I have this really vague memory of going to an aquarium with my parents when I was about seven or eight years old. I don’t remember where the aquarium was or how wide a variety of creatures it contained or how long our visit was, but I do have a distinct memory of going through the shark tunnel. I remember the blue-tinged dimness and watching predators bigger than I was glide above the ceiling while people pointed and whispered, hushed by either awe or perhaps some vague impression that the sharks might hear them and get mad.
Seaworld might be big on putting whales and dolphins in the spotlight, but everyone else, from aquariums with shark tunnels to the folks behind Discovery channel’s Shark Week, knows that when you want to get people interested in marine life, sharks are the real stars of the show. But why? What’s so special about sharks that makes them more fascinating than ridiculously intelligent dolphins or breathtakingly enormous whales? What made them so much more memorable to my young mind than any other creature that aquarium had to offer?
In fact, there’s only one other thing apart from the shark tunnel that I remember about that aquarium. Upon exiting the shark tunnel we found ourselves in a large sort of lobby area from which the rest of the aquarium could be explored. Directly across from the tunnel was an archway into what looked to be another tunnel. The words “The World’s Deadliest Predator” were emblazoned across the archway in a dramatic red font. It was certainly an attention-grabber. What could be in there? Bigger sharks? Some other even more terrifying underwater monster my seven-year-old self had yet to hear of?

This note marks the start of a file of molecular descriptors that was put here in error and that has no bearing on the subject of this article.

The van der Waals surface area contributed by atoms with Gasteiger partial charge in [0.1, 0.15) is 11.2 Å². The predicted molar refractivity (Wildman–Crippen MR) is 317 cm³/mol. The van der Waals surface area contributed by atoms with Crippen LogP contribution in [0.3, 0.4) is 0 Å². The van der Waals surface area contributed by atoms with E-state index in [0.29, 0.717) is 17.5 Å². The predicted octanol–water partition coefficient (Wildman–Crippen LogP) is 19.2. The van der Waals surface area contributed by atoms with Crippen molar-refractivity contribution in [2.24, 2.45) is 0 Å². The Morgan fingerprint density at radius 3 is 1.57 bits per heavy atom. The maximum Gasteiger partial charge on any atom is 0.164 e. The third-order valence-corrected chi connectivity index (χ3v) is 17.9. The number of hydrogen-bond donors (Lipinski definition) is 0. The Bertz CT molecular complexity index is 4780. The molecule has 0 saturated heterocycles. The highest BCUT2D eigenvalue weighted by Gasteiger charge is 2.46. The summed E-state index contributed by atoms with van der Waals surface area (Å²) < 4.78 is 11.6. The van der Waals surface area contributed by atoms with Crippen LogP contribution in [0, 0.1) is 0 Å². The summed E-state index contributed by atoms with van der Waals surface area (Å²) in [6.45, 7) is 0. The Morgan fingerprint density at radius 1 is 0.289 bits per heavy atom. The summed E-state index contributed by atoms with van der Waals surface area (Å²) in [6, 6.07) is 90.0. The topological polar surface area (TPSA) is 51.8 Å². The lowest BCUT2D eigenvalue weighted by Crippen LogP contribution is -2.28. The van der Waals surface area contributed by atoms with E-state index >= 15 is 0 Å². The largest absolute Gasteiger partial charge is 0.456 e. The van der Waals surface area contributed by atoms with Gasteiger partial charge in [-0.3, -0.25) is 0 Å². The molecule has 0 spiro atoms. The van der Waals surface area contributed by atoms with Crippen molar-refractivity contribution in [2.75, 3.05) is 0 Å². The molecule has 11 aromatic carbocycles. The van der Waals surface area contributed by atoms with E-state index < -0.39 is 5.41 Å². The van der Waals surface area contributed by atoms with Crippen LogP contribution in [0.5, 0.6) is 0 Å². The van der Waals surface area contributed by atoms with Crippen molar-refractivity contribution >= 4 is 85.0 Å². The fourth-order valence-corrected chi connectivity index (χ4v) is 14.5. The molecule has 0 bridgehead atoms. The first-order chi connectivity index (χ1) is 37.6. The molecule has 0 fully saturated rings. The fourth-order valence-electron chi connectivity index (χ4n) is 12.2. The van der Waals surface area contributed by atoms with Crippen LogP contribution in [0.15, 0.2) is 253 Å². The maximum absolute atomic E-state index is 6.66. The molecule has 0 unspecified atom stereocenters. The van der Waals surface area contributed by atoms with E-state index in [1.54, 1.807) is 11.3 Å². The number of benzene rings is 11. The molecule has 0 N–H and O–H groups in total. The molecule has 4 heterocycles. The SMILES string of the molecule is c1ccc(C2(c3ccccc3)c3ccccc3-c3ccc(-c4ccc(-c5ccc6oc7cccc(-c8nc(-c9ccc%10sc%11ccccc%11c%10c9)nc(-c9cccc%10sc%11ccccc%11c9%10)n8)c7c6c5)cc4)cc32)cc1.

It was set back into the wall a bit and very cleverly angled; you had to get pretty close to see that the archway didn’t contain another tunnel at all but a mirror instead. Get it? A nearby, less eye-catching display offered statistics about species we’d driven to endangerment over the course of history and what was being done to preserve them now.
I wonder if the shark’s reputation as one of the world or sea’s greatest predators might be a factor in what draws us to them. As rare as it is, sharks do occasionally kill humans, and while that frightens us it almost seems to reassure us as well, by sending the message that humanity does not have full control over nature. Wilderness is a concept that we seem to value, and wilderness cannot exist without an element of the wild, the unpredictable. Apart from a desire to protect the untamed, however, it’s also almost as if hearing tales of animal predators overtaking a variety of prey that includes the odd human lets us feel like maybe we’re not “The World’s Deadliest Predator” after all. This feels nice. After all, as cool a title it is for an aquarium tunnel, it’s a distinction that comes with a great deal of guilt.